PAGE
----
Advertisement

Orientation-dependent spatial memories for scenes viewed on mobile devices

  • Savvas Avraam
  • Adamantini Hatzipanayioti
  • Marios N. Avraamides
Original Article

Abstract

We examined whether spatial representations for scenes experienced on the screens of mobile devices are orientation dependent and whether the type of movement (physical vs. simulated) during learning affects the encoding and the retrieval of spatial information. Participants studied a spatial layout depicted on a tablet and then carried out perspective-taking trials in which they localized objects from imagined perspectives. Depending on condition, participants either rotated the tablet along with their body or remained stationary and swiped with their finger on the screen to change their viewpoint within the scene. Results showed that participants were faster and more accurate to point to objects from an imagined perspective that was aligned than misaligned to their initial physical orientation during learning, suggesting that they had formed an orientation-dependent representation. Although no differences were found between movement conditions during pointing, participants were faster to encode spatial information with physical than simulated movement.

Notes

Compliance with ethical standards

Conflict of interest

All authors declare that they have no conflict of interest.

Ethical approval

All procedures performed in the reported study involving human participants were in accordance with the ethical standards of the Cyprus National Biothetics Committee and with the 1964 Helsinki declaration and its later amendments or comparable ethical standards.

Informed consent

Informed consent was obtained from all individual participants included in the study.

References

  1. Avraamides, M. N., & Kelly, J. W. (2005). Imagined perspective-changing within and across novel environments. In Spatial cognition 2004-lecture notes in artificial intelligence (pp. 245–258). Berlin-Heidelberg: Springer.  https://doi.org/10.1007/978-3-540-32255-9_15.Google Scholar
  2. Avraamides, M. N., & Kelly, J. W. (2008). Multiple systems of spatial memory and action. Cognitive Processing, 9, 93–106.  https://doi.org/10.1007/s10339-007-0188-5.CrossRefPubMedGoogle Scholar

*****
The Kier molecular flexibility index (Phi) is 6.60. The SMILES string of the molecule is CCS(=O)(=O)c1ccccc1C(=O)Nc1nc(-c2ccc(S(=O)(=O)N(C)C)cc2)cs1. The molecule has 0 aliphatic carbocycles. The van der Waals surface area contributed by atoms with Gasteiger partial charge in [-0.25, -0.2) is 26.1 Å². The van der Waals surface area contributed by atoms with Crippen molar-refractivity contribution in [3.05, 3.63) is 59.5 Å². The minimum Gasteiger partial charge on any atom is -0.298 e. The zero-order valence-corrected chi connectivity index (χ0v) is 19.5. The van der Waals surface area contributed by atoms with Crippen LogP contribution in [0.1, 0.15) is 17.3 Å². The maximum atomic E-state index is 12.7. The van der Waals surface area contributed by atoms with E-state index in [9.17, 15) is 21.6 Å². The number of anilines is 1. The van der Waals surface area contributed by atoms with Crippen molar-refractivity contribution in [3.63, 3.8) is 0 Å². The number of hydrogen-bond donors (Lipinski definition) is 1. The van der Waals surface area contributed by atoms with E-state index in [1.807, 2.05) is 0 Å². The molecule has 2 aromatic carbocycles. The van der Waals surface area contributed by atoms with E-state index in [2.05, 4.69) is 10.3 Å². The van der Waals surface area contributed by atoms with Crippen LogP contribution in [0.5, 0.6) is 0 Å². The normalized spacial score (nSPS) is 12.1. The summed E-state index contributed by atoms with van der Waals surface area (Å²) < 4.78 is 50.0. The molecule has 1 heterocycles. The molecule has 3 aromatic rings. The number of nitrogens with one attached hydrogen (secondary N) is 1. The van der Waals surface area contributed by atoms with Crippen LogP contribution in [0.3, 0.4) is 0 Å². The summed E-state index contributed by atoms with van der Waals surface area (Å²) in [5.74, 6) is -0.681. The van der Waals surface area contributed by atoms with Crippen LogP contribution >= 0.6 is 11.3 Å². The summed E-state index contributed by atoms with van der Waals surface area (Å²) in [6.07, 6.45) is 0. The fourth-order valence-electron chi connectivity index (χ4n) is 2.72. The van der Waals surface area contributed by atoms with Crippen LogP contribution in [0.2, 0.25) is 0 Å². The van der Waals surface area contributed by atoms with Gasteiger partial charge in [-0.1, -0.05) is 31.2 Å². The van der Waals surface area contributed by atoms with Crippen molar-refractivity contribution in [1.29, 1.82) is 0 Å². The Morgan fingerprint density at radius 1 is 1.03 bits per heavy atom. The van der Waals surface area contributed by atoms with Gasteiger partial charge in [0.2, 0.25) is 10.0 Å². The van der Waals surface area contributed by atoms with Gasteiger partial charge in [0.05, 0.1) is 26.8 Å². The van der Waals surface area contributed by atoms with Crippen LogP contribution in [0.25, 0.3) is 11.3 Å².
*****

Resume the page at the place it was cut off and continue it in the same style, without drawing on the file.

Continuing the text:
3. Hatzipanayioti, A., Galati, A., & Avraamides, M. N. (2015). The Protagonist’s first perspective influences the encoding of spatial information in narratives. Quarterly Journal of Experimental Psychology, 69, 505–520.  https://doi.org/10.1080/17470218.2015.1056194.Google Scholar
  4. Kelly, J. W., Avraamides, M. N., & Loomis, J. M. (2007). Sensorimotor alignment effects in the learning Environment and in novel Environments. Journal of Experimental Psychology: Learning, Memory and Cognition, 33, 1092–1107.  https://doi.org/10.1037/0278-7393.33.6.1092.Google Scholar
  5. Loomis, J. M., Lippa, Y., Klatzky, R. L., & Golledge, R. G. (2002). Spatial updating of locations specified by 3-d sound and spatial language. Journal of Experimental Psychology: Learning, Memory, & Cognition, 28, 335–345.  https://doi.org/10.1037/e501882009-156.Google Scholar
  6. McNamara, T. P. (2003). How are the locations of objects in the environment represented in memory? In C. Freksa, W. Brauer, C. Habel & K. F. Wender (Eds.), Spatial Cognition III: Routes and navigation, human memory and learning, spatial representation and spatial reasoning, LNAI 2685 (pp. 174–191). Berlin: Springer.  https://doi.org/10.1007/3-540-45004-1_11.CrossRefGoogle Scholar
  7. Mou, W., Biocca, F., Owen, C. B., Tang, A., Xiao, F., & Lim, L. (2004). Frames of reference in mobile augmented reality displays. Journal of Experimental Psychology: Applied, 10(4), 238–244.  https://doi.org/10.1037/1076-898X.10.4.238.PubMedGoogle Scholar
  8. Mou, W., McNamara, T. P., Valiquette, C. M., & Rump, B. (2004). Allocentric and egocentric updating of spatial memories. Journal of Experimental Psychology: Learning, Memory & Cognition, 30, 142–157.  https://doi.org/10.1037/0278-7393.30.1.142.Google Scholar
  9. Presson, C. C., & Montello, D. R. (1994). Updating after rotational and translational body movements: Coordinate structure of perspective space. Perception, 23, 1447–1455.  https://doi.org/10.1068/p231447.CrossRefPubMedGoogle Scholar
  10. Rideout, V., & Saphir, M. (2013). Zero to eight: Children’s media use in America 2013. San Francisco: Common Sense Media.Google Scholar
  11. Rieser, J. J. (1989). Access to knowledge of spatial structure at novel points of observation. Journal of Experimental Psychology: Learning, Memory, & Cognition, 15, 1157–1165.  https://doi.org/10.1037//0278-7393.15.6.1157.Google Scholar
  12. Rieser, J. J., Guth, D. A., & Hill, E. W. (1986). Sensitivity to perspective structure while walking without vision. Perception, 15, 173–188.  https://doi.org/10.1068/p150173.CrossRefPubMedGoogle Scholar
  13. Shelton, A. L., & McNamara, T. P. (1997). Multiple views of spatial memory. Psychonomic Bulletin & Review, 4, 102–106.  https://doi.org/10.3758/bf03210780.CrossRefGoogle Scholar

Copyright information

© Springer-Verlag GmbH Germany, part of Springer Nature 2018

Authors and Affiliations

  1. 1.Department of PsychologyUniversity of CyprusNicosiaCyprus
  2. 2.Silversky3D Virtual Reality Technologies LtdNicosiaCyprus
  3. 3.Max-Planck-Institute for Biological CyberneticsTübingenGermany
  4. 4.RISE Centre NicosiaNicosiaCyprus

Personalised recommendations